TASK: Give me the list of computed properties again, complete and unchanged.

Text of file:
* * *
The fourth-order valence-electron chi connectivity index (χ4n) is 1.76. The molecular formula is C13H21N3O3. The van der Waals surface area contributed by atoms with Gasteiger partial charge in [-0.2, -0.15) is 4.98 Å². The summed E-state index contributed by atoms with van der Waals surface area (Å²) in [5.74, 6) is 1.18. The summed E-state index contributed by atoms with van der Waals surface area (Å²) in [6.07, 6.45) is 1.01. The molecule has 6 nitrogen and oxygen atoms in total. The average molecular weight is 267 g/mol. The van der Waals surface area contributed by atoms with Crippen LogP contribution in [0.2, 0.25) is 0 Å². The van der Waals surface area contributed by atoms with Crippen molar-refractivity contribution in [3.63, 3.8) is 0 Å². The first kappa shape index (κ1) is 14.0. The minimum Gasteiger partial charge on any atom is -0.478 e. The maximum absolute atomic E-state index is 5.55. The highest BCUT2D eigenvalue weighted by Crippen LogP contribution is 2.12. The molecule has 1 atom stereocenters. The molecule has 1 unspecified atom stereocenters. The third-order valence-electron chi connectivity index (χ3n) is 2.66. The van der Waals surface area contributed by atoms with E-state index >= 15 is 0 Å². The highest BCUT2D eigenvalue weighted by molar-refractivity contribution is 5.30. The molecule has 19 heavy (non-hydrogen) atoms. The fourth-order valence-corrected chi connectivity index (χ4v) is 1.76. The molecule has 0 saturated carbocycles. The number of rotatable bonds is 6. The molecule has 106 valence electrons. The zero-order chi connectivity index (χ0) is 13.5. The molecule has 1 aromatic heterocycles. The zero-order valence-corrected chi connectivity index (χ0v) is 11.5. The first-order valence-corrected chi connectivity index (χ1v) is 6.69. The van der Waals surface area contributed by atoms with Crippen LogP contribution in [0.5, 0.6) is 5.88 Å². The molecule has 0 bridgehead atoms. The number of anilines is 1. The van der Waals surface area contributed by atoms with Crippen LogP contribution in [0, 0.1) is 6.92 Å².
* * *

The fourth-order valence-electron chi connectivity index (χ4n) is 1.76. The molecular formula is C13H21N3O3. The van der Waals surface area contributed by atoms with Gasteiger partial charge in [-0.2, -0.15) is 4.98 Å². The summed E-state index contributed by atoms with van der Waals surface area (Å²) in [5.74, 6) is 1.18. The summed E-state index contributed by atoms with van der Waals surface area (Å²) in [6.07, 6.45) is 1.01. The molecule has 6 nitrogen and oxygen atoms in total. The average molecular weight is 267 g/mol. The van der Waals surface area contributed by atoms with Crippen LogP contribution in [0.2, 0.25) is 0 Å². The van der Waals surface area contributed by atoms with Crippen molar-refractivity contribution in [3.63, 3.8) is 0 Å². The first kappa shape index (κ1) is 14.0. The minimum Gasteiger partial charge on any atom is -0.478 e. The maximum absolute atomic E-state index is 5.55. The highest BCUT2D eigenvalue weighted by Crippen LogP contribution is 2.12. The molecule has 1 atom stereocenters. The molecule has 1 unspecified atom stereocenters. The third-order valence-electron chi connectivity index (χ3n) is 2.66. The van der Waals surface area contributed by atoms with E-state index >= 15 is 0 Å². The highest BCUT2D eigenvalue weighted by molar-refractivity contribution is 5.30. The molecule has 19 heavy (non-hydrogen) atoms. The fourth-order valence-corrected chi connectivity index (χ4v) is 1.76. The molecule has 0 saturated carbocycles. The number of rotatable bonds is 6. The molecule has 106 valence electrons. The zero-order chi connectivity index (χ0) is 13.5. The molecule has 1 aromatic heterocycles. The zero-order valence-corrected chi connectivity index (χ0v) is 11.5. The first-order valence-corrected chi connectivity index (χ1v) is 6.69. The van der Waals surface area contributed by atoms with Crippen LogP contribution in [0.5, 0.6) is 5.88 Å². The molecule has 0 bridgehead atoms. The number of anilines is 1. The van der Waals surface area contributed by atoms with Crippen LogP contribution in [0, 0.1) is 6.92 Å².